31 January, 2001
The Ship. I am being carried across the ocean on a ship called the RVIB Nathaniel B. Palmer. The Palmer was built in response to the United States' national policy, which calls for maintaining an active presence in Antarctica through scientific research. The ship is ice-classed and can break three feet of ice at three knots.
She can hold 500,000 gallons of fuel. When we were in Hobart, we fueled up for a day and a half - can you guess the price tag? (Answer at bottom) Each propeller (there are two) is over 13.1 feet or 4 meters long. The Palmer was named after Nathaniel Brown Palmer, who lived from the August 8,1799 to June 21, 1877 (ask for extra credit to look this person up - he was cool!).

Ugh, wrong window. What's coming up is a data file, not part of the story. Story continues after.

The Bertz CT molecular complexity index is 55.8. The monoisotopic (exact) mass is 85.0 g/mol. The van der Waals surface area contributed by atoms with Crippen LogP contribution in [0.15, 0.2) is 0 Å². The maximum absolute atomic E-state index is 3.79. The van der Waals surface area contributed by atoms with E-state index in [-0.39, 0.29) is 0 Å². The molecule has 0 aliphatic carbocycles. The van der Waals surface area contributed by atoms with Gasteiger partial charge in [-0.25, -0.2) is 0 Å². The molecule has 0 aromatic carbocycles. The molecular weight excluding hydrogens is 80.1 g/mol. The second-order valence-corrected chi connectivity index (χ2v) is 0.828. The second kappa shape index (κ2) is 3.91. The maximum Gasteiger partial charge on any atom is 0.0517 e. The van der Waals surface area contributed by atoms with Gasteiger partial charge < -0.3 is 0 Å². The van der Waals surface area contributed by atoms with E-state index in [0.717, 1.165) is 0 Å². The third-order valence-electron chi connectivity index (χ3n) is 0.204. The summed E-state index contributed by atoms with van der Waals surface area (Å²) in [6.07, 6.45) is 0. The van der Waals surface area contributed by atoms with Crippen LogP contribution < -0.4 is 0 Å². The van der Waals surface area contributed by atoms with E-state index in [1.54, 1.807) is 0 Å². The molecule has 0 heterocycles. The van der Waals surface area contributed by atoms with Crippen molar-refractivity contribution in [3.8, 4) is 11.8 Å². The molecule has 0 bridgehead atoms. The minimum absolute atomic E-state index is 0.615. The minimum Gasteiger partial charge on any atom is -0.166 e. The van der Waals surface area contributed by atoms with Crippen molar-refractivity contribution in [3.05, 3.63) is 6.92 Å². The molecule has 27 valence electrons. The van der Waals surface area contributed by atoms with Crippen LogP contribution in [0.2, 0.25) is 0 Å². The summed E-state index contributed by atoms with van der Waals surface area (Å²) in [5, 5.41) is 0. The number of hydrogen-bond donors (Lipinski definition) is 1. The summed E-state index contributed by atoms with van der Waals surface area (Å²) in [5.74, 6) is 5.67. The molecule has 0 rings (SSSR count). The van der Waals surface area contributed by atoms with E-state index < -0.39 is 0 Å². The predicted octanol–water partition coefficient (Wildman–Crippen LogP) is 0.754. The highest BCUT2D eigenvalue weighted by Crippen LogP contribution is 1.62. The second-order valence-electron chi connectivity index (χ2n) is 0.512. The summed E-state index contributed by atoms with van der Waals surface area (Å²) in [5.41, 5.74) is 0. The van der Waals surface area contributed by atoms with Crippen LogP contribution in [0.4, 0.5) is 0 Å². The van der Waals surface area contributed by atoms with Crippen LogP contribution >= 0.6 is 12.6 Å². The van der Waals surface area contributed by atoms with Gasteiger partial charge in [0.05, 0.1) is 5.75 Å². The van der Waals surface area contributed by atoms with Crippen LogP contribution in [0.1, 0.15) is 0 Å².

Our crossing has been good; there has been only one day with waves over 20 feet (see tomorrow's entry) Our work never stops. We have split the scientists into two groups, one on day shift, the other night. That's where I am now - finishing the last bit of my 12 hour night shift. I have been taking samples of diatoms (see project description) at every degree of latitude. The last reading I took was latitude -62 degrees and 52 minutes by longitude 147 degree 24 minutes. (Look at a map or globe and see if you can find the spot in the ocean where I wrote this.) Some people are getting their labs in order and talking with each other doing lots of mapping. It seems like every minute is accounted for so we don't want to waste any time getting from one site to another. Lots of time we take a break and go to the second floor lounge to either catch a wink or watch a movie. Down time is precious: when we get to our target sites there will not be a spare minute. Hope all is well your way. Later (Answer: one million dollars)
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